June 20, 2020 - Comments Off on Gas titan scales back exploration in northern territory
Gas titan scales back exploration in northern territory
By Patrick Martin and Tim May
MINNEAPOLIS, Sept 19 (Reuters) - A pipeline project proposed for northern Minnesota could slow the pace of exploration for oil and natural gas in an area that has long been considered untapped and rich in oil and gas reserves.
The North Dakota-to-Minnesota pipeline would car바카라ry oil from the Bakken formation in North Dakota through the Illinois-Minnesota state line near Wabasha in southeastern Minnesota in three separate stages.
The plan would cross roughly 60 miles of water and wildlife in the Dakotas and Missouri. It would also transport crude oil from the U.S. Gulf Coast region west to Minnesota.
The oil would then be transported to majarvees.comrkets, including Canada. The project is now being studied by the U.S. Army Corps of Engineers and the U.S. Department of Commerce, the companies said.
The state will review the proposed pipeline and potential alternatives, according to a statement from the Minnesota Public Service Commission.
"It is an effort by some environmental groups to slow the exploration of oil and gas in this region and to have the North Dakota oil pipeline go through the state line," Minnesota Public Service Commissioner Andy Bauman said.
The pipeline is part of a multi-billion-dollar pipeline project that will include shipping liquefied natural gas from shale deposits in western North Dakota to an oil and natural gas terminal on the state line at Hennepin County.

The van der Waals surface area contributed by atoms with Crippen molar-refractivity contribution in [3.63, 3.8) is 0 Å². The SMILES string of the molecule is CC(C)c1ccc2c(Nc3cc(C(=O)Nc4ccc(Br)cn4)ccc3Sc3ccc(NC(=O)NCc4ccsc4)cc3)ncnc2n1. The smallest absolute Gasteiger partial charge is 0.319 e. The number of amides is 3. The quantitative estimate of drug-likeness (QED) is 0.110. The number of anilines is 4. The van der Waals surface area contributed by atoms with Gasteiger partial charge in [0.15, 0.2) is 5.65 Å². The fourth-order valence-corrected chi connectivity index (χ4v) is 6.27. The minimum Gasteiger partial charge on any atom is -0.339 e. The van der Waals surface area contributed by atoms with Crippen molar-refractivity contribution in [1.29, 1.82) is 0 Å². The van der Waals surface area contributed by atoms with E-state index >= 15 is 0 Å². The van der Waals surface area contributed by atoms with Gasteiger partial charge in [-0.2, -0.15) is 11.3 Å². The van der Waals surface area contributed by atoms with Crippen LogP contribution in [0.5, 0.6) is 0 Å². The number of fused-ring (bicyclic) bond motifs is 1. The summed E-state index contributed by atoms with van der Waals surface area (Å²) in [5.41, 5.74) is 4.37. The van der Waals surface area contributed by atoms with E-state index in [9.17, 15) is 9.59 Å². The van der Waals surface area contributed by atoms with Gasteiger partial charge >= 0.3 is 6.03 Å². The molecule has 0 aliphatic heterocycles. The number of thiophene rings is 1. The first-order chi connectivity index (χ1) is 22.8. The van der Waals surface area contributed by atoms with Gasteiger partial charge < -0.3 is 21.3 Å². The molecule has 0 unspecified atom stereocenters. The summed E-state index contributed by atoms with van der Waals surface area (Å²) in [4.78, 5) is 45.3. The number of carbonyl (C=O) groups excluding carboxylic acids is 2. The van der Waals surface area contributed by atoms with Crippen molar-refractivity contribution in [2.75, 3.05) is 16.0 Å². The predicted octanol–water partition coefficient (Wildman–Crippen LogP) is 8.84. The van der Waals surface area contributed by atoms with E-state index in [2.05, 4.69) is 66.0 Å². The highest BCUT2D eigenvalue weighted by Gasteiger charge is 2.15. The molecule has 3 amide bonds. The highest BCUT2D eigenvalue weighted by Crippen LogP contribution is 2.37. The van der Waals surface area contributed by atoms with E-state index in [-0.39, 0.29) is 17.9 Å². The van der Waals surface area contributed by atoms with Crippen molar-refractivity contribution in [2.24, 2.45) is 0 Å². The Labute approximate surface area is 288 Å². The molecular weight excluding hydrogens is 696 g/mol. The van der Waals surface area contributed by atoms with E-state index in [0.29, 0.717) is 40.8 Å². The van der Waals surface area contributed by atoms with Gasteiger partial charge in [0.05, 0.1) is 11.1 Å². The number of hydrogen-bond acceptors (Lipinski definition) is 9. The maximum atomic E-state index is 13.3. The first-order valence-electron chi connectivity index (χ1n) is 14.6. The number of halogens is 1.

Energy company TransCanada has been considering a pipeline to carry Bakken crude to Canadian ports, but said in March that it had no plans to start construction until the더킹카지노 company could establish a pipeline network in the state.
TransCanada has received approvals for several major energy projects in the state. It has not had a public meeting on its pipeline project but has provided detailed environmental analysis for the project, the company said.
A spokesman for TransCanada declined to comment for this story.
The companies said in a statement that the study would not be complete until after an environmental impact study is completed, and said they hope to receive a decision by September.
In August, the North Dakota Energy Council, a non-profit environmental group that represents the oil and gas industry, said that the two companies that were seeking permits to test the pipeline at Lake Calhoun had no record of being part of the "Big Energy Forward Coalition of companies seeking to build a pipeline from North Dakota to Minnesota" at the state line.